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Theresa Lazar Springmann

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Theresa Lazar Springmann

Theresa Lazar Springmann
Judge on the United States District Court for the Northern District of Indiana
Incumbent
Assumed office
2003
Nominated by George W. Bush
Preceded by James T. Moody
Personal details
Born 1956
Gary, Indiana

Theresa Lazar Springmann (born 1956) is a District Judge for the United States District Court for the Northern District of Indiana. She joined the court in 2003 after being nominated by President George W. Bush.

Early life and education

Born in Gary, Indiana, as the third of four children and the granddaughter of immigrants from Ireland and Russia.[1] In 1977, Springmann graduated summa cum laude from Indiana University and later from Notre Dame Law School with a Juris Doctor degree in 1980.

Legal career

Following law school graduation, she worked as a law clerk for the Honorable James Tyne Moody in the United States District Court for the Northern District of Indiana from 1980 to 1983. She was in private practice in Indiana from 1984 to 1995.

Federal Judicial Career

On the recommendation of Senator Richard Lugar, Springmann was nominated to the United States District Court for the Northern District of Indiana by President George W. Bush on January 29, 2003 to a seat vacated by James Tyne Moody. Springmann was confirmed by the Senate on March 31, 2003 on a Senate vote and received her commission on June 24, 2003.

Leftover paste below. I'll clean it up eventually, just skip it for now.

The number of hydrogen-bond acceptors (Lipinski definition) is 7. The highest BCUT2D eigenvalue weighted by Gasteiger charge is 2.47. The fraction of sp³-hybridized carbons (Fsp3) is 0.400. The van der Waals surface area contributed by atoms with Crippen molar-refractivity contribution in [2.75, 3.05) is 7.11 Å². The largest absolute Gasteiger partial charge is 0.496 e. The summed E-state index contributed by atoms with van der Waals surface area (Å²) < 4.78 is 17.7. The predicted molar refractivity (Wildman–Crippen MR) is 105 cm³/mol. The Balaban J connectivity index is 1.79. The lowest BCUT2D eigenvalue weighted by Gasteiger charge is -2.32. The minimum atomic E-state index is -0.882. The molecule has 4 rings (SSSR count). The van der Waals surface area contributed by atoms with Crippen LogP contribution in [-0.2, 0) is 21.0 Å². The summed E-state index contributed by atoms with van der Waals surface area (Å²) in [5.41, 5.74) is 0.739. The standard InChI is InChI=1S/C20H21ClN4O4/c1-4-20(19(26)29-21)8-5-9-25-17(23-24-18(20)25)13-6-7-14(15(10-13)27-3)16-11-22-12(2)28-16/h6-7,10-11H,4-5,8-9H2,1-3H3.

Notable rulings

In May 1997, a John M. Stephenson received a guilty verdict and death sentence for killing three people in Warrick County, Indiana. He appealed his case to the Indiana Supreme Court on the basis of "ineffective counsel" because his attorney didn't object to him wearing a stun belt in front of the jury that convicted him. In April 2007, the Indiana Supreme Court unanimously rejected his appeal.

After the Indiana Supreme Court rejected Stephenson's appeal, he took it to the federal level, where Judge Springmann overturned his guilty sentence and the death penalty in a 26-page ruling. She noted, "Due process mandates that John M. Stephenson is entitled to what he was denied: a trial without restraints".

The Indiana Attorney General, Greg Zoeller, said that he will appeal her order, either by asking her to reconsider or by taking it to the United States Court of Appeals for the Seventh Circuit.[2]

Sources

  • Federal Judicial Center.

References

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